rob53rob53 Posts: 3,236member
    Sorry for typos. Accessing this site through the AI mobile app sucks. 
    SpamSandwichbadmonk
  • Reply 31 of 101
    apple ][ said:

    I understand both sides argument, but in the end, if we're talking about the safety of our country from terrorists, somebody has to take that responsibility. Not sure Apple has a great plan to tackle it. I'll put my money on the government (I don't do that very often). 
    Sorry, some people are just going to have to die. My privacy, my rights and my security is more important.

    And besides, if the govt was truly interested in security, they wouldn't have wide-open porous borders and illegal sanctuary cities, granting refuge to criminals and terrorists, so screw them. Leave my iPhone alone.

    apple ][ said:

    I understand both sides argument, but in the end, if we're talking about the safety of our country from terrorists, somebody has to take that responsibility. Not sure Apple has a great plan to tackle it. I'll put my money on the government (I don't do that very often). 
    Sorry, some people are just going to have to die. My privacy, my rights and my security is more important.

    And besides, if the govt was truly interested in security, they wouldn't have wide-open porous borders and illegal sanctuary cities, granting refuge to criminals and terrorists, so screw them. Leave my iPhone alone.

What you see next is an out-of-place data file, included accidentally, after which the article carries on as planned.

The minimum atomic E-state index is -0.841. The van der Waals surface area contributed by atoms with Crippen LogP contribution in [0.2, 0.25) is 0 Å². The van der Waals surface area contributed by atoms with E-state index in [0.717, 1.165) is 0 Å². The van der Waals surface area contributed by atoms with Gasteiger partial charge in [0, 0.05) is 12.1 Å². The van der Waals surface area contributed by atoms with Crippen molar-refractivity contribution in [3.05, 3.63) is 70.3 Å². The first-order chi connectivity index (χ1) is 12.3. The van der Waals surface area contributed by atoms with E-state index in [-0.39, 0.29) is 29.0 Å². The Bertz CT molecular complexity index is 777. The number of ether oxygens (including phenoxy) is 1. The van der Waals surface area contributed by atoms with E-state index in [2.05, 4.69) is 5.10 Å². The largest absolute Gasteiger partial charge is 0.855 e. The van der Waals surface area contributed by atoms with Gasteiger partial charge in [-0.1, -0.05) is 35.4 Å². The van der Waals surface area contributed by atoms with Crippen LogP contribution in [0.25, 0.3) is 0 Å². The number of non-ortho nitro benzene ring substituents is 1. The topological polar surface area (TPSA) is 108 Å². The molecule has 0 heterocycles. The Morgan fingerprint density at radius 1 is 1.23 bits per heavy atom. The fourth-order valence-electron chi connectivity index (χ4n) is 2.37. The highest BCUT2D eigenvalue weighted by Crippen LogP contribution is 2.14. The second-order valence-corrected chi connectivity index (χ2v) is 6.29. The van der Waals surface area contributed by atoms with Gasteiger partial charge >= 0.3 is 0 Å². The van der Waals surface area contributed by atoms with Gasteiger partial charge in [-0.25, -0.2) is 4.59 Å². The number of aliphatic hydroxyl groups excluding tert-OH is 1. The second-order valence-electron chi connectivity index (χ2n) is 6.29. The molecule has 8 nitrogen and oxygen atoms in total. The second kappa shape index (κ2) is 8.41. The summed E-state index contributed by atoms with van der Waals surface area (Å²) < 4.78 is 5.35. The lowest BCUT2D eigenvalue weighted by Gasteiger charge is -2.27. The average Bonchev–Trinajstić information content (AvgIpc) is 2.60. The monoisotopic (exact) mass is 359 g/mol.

That first paragraph of yours is one of the most incredibly selfish, unwarranted, and ignorant comments I've ever read on this board.  Not one sentence in the Constitution makes your right to privacy or security more important than a life-and-death situation for someone else.  Not one.  The Constitution protects you from an unreasonable search and seizure, not from having to be a part of society.

    Pick up the Constitution and read it sometime and stop just listening to politicians or talking heads.  I'm a conservative, but your statement blew my mind.  
    edited February 2016
  • Reply 32 of 101
    apple ][apple ][ Posts: 9,233member
    Any way to figure out if Trump is still using his iPhone to send tweets?
    I saw his latest tweet from today, and it doesn't say anything on the bottom, about what device it was sent from.
  • Reply 33 of 101
    snovasnova Posts: 1,281member
    Any way to figure out if Trump is still using his iPhone to send tweets?